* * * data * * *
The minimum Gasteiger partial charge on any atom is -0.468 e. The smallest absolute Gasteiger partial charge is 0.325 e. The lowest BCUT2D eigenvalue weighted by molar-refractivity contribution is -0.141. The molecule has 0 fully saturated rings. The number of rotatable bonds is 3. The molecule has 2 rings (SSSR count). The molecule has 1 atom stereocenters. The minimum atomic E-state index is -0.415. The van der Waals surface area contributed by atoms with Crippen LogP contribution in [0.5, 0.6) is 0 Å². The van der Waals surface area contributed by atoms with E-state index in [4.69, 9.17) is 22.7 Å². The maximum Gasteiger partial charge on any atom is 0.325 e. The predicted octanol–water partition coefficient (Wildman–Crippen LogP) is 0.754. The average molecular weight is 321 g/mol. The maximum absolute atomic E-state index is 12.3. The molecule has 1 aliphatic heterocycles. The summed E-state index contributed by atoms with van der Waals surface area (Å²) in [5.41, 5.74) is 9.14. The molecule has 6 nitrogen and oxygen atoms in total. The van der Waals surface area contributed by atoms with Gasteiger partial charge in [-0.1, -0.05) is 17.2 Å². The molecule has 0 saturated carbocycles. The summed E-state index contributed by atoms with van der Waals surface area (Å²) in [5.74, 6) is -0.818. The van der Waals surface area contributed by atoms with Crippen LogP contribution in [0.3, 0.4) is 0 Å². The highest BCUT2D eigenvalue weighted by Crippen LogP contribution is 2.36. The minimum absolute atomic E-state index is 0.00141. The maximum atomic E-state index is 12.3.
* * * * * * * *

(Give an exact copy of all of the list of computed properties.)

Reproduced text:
The minimum Gasteiger partial charge on any atom is -0.468 e. The smallest absolute Gasteiger partial charge is 0.325 e. The lowest BCUT2D eigenvalue weighted by molar-refractivity contribution is -0.141. The molecule has 0 fully saturated rings. The number of rotatable bonds is 3. The molecule has 2 rings (SSSR count). The molecule has 1 atom stereocenters. The minimum atomic E-state index is -0.415. The van der Waals surface area contributed by atoms with Crippen LogP contribution in [0.5, 0.6) is 0 Å². The van der Waals surface area contributed by atoms with E-state index in [4.69, 9.17) is 22.7 Å². The maximum Gasteiger partial charge on any atom is 0.325 e. The predicted octanol–water partition coefficient (Wildman–Crippen LogP) is 0.754. The average molecular weight is 321 g/mol. The maximum absolute atomic E-state index is 12.3. The molecule has 1 aliphatic heterocycles. The summed E-state index contributed by atoms with van der Waals surface area (Å²) in [5.41, 5.74) is 9.14. The molecule has 6 nitrogen and oxygen atoms in total. The van der Waals surface area contributed by atoms with Gasteiger partial charge in [-0.1, -0.05) is 17.2 Å². The molecule has 0 saturated carbocycles. The summed E-state index contributed by atoms with van der Waals surface area (Å²) in [5.74, 6) is -0.818. The van der Waals surface area contributed by atoms with Crippen LogP contribution in [0.3, 0.4) is 0 Å². The highest BCUT2D eigenvalue weighted by Crippen LogP contribution is 2.36. The minimum absolute atomic E-state index is 0.00141. The maximum atomic E-state index is 12.3.